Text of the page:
Retired Air Force lieutenant-general and now National Nuclear Security Administration (NNSA) chief Frank Klotz asserted last week that security at the Y-12 National Security Complexat Oak Ridge National Laboratory(ORNL) has improved significantly since a July 28, 2012 break-in at the plant when three aging peace activists, led by an 82-year old nun, managed to breach the facility’s supposedly impregnable perimeter security systems.
Before a security guard arrived on the scene, the activists loitered on the grounds of the facility where bomb grade uranium is stored, spray-painted peace messages and Bible verses on walls, sloshed walls with human blood, and wrapped one of the buildings with crime-scene tape.
On his first thoughts when he heard that three activists had infiltrated what was supposed to be one of the country’s most tightly guarded facilities, Klotz, in an interview with Knoxblog, said that the circumstances around the intrusion were similar to the way security breaches occur in the military, in that “there’s not one single causal factor. There are multi-variant explanations for what happened and they all combined at the wrong time to produce an accident or incident.”
Referring to claims that security operators at the site ignored broken alarms and sensors, Klotz added, “it seemed to me there had been an acceptance of broken sensors, false alarms, and people had come to accept that as a way of life rather than working to solve or fix those problems so that sensors worked the way they were supposed to or the security system worked the way it was supposed to.”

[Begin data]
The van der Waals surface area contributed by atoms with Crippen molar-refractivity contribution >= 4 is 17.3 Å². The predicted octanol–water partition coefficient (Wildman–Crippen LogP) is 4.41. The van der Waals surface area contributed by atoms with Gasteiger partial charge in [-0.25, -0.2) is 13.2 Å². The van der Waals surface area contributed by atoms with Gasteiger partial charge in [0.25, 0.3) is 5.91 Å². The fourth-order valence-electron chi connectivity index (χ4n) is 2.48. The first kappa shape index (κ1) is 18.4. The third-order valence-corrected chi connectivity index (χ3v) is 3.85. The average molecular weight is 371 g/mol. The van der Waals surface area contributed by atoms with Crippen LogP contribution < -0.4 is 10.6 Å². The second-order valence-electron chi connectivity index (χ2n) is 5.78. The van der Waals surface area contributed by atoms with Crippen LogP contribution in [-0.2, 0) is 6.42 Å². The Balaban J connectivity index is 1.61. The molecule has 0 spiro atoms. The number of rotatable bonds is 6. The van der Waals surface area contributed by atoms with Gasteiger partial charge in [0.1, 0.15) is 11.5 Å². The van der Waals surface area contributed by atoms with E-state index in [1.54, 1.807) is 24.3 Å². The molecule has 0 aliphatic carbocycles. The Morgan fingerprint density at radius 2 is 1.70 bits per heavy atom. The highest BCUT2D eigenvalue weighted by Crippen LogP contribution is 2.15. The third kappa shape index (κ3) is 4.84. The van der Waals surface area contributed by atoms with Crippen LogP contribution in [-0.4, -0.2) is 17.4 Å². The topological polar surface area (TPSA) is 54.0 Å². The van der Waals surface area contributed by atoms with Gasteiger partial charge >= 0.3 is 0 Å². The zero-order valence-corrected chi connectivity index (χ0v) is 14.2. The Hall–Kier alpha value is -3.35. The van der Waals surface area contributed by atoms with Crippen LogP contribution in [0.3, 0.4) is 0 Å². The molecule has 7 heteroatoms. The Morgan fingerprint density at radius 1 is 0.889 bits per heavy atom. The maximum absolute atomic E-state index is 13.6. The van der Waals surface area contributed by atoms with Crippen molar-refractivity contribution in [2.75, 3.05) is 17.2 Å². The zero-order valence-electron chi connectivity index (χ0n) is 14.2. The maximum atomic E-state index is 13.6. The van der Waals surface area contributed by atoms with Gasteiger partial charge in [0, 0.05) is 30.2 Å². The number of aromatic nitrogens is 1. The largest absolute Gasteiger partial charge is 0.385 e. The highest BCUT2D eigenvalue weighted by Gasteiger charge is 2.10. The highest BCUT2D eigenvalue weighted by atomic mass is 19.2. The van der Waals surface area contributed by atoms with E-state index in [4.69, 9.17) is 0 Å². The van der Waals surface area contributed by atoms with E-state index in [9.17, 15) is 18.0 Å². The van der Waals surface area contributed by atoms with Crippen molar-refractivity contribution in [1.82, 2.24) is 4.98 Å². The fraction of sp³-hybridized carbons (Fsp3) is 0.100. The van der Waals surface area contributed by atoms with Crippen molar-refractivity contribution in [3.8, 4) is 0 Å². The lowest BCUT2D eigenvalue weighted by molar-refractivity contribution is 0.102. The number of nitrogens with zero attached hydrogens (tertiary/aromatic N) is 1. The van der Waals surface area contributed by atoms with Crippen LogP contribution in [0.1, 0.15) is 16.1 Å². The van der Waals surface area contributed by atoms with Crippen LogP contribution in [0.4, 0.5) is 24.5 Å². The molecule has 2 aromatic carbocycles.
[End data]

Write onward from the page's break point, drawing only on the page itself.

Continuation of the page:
On whether security has improved, “that most definitely is the case,” Klotz said, “because this is something that the Department of Energy and the NNSA and indeed the whole federal government has focused on intently since the incident here.”
Security improvements include:
- upgrades to the plant’s Central Alarm Station;
- protective force operations are now being handled internally by B&W Technical Services,
- the plant’s facility manager, after former security contractor WSI (also known as G4S and Wackenhut) was fired following the 2012 intrusion; and
- a deputy general manager for security operations has been appointed.
Also, improvements have been made to the security of Y-12’s perimeter by installing 2,900 linear feet of concertina wire; 27,000 linear feet of new animal fencing have been installed around the perimeter intrusion detection and assessment system (PIDAS) to reduce false alarms triggered by roaming animals; and a replacement of 75 low-pressure sodium lights with LED lights in “key zones” around the PIDAS to improve camera assessments during dark hours.
Source: Homeland Security News Wire